Maker says aerogel key to classic car remake | The American Ceramic Society

Maker says aerogel key to classic car remake

1957 Aston Martin DBR2 Le Mans racer

I’ve never seen a real 1957 Aston Martin DBR2 Le Mans racer, but a company out of Phoenix, Ariz. called Rikz Auto is building a high-end replica based on the original lines of the ’57. Company founder Wa-el Rizk says the car uses a monocoque carbon chassis, carbon-nomex body panels and seats based on the legendary Herman Miller Aeron office chair.

Rikz has his history of aerogel not quite right, but, interestingly, he saves his most glowing praise for the material:

This product, the first breakthrough technology incorporating Nano-tech science is called Aerogel. It is the most advanced insulating technology in the world. The success of Aerogel has been so spectacular, that NASA created a company to commercialize the product.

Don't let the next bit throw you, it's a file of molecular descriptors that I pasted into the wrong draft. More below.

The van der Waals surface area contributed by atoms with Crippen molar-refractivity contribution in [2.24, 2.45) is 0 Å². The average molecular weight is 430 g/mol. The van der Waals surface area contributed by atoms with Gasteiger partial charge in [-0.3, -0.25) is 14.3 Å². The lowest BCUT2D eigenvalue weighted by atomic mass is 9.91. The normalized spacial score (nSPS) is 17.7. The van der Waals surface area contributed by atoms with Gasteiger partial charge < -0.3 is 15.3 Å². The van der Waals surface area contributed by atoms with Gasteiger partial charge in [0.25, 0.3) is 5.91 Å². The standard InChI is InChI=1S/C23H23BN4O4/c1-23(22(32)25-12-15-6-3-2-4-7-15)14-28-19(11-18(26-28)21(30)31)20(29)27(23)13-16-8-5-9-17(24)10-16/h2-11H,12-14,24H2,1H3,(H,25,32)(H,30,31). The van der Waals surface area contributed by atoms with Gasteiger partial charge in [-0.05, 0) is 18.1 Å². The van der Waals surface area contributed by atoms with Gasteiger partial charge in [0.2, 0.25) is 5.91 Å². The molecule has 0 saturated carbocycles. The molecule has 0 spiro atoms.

RA is the first passenger vehicle to use Aerogel as its primary insulating material. The entire engine bay and underside of the vehicle is covered in this space age hydro-phobic (water resistant) compound. The light weight and extraordinary attributes of Aerogel make the RA the most technically advanced vehicle in the world when it comes to heat insulation.

This isn’t one of those kit-cars based on an old VW frame and engine. Rikz offers engine options of Jaguar straight-6 cylinder with triple SU or Weber Carburetor, a Jaguar V-12 Cylinder with triple SU or Weber Carburetor, or a fuel-injected Corvette LS3 V8 Engine.

Neither the speed those engines put out or the price tag are for the faint at heart. The whole package will run you about $160,000-$180,000 plus another $40,000-$50,000 if you want an real Aston engine.